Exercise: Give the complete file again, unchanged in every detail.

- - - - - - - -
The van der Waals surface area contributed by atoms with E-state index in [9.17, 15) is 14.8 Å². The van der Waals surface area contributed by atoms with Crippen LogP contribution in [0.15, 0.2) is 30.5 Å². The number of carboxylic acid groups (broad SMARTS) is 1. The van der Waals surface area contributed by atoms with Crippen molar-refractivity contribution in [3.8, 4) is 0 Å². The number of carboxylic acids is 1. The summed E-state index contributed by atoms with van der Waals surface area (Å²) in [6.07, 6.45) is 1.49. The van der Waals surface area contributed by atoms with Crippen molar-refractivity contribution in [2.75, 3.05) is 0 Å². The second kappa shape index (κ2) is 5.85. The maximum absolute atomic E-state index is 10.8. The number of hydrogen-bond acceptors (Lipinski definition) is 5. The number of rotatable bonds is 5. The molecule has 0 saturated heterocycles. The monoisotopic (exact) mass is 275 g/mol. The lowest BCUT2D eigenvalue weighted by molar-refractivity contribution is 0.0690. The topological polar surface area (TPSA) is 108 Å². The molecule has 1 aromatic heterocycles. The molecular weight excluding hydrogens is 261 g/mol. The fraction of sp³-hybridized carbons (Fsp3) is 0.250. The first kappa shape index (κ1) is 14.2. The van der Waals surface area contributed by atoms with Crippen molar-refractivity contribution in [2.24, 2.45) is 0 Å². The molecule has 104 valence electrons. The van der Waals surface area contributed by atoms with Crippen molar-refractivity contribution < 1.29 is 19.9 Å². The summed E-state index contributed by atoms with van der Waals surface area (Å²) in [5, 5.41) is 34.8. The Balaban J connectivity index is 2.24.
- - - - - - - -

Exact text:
The van der Waals surface area contributed by atoms with E-state index in [9.17, 15) is 14.8 Å². The van der Waals surface area contributed by atoms with Crippen LogP contribution in [0.15, 0.2) is 30.5 Å². The number of carboxylic acid groups (broad SMARTS) is 1. The van der Waals surface area contributed by atoms with Crippen molar-refractivity contribution in [3.8, 4) is 0 Å². The number of carboxylic acids is 1. The summed E-state index contributed by atoms with van der Waals surface area (Å²) in [6.07, 6.45) is 1.49. The van der Waals surface area contributed by atoms with Crippen molar-refractivity contribution in [2.75, 3.05) is 0 Å². The second kappa shape index (κ2) is 5.85. The maximum absolute atomic E-state index is 10.8. The number of hydrogen-bond acceptors (Lipinski definition) is 5. The number of rotatable bonds is 5. The molecule has 0 saturated heterocycles. The monoisotopic (exact) mass is 275 g/mol. The lowest BCUT2D eigenvalue weighted by molar-refractivity contribution is 0.0690. The topological polar surface area (TPSA) is 108 Å². The molecule has 1 aromatic heterocycles. The molecular weight excluding hydrogens is 261 g/mol. The fraction of sp³-hybridized carbons (Fsp3) is 0.250. The first kappa shape index (κ1) is 14.2. The van der Waals surface area contributed by atoms with Crippen molar-refractivity contribution in [2.24, 2.45) is 0 Å². The molecule has 104 valence electrons. The van der Waals surface area contributed by atoms with Crippen molar-refractivity contribution < 1.29 is 19.9 Å². The summed E-state index contributed by atoms with van der Waals surface area (Å²) in [5, 5.41) is 34.8. The Balaban J connectivity index is 2.24.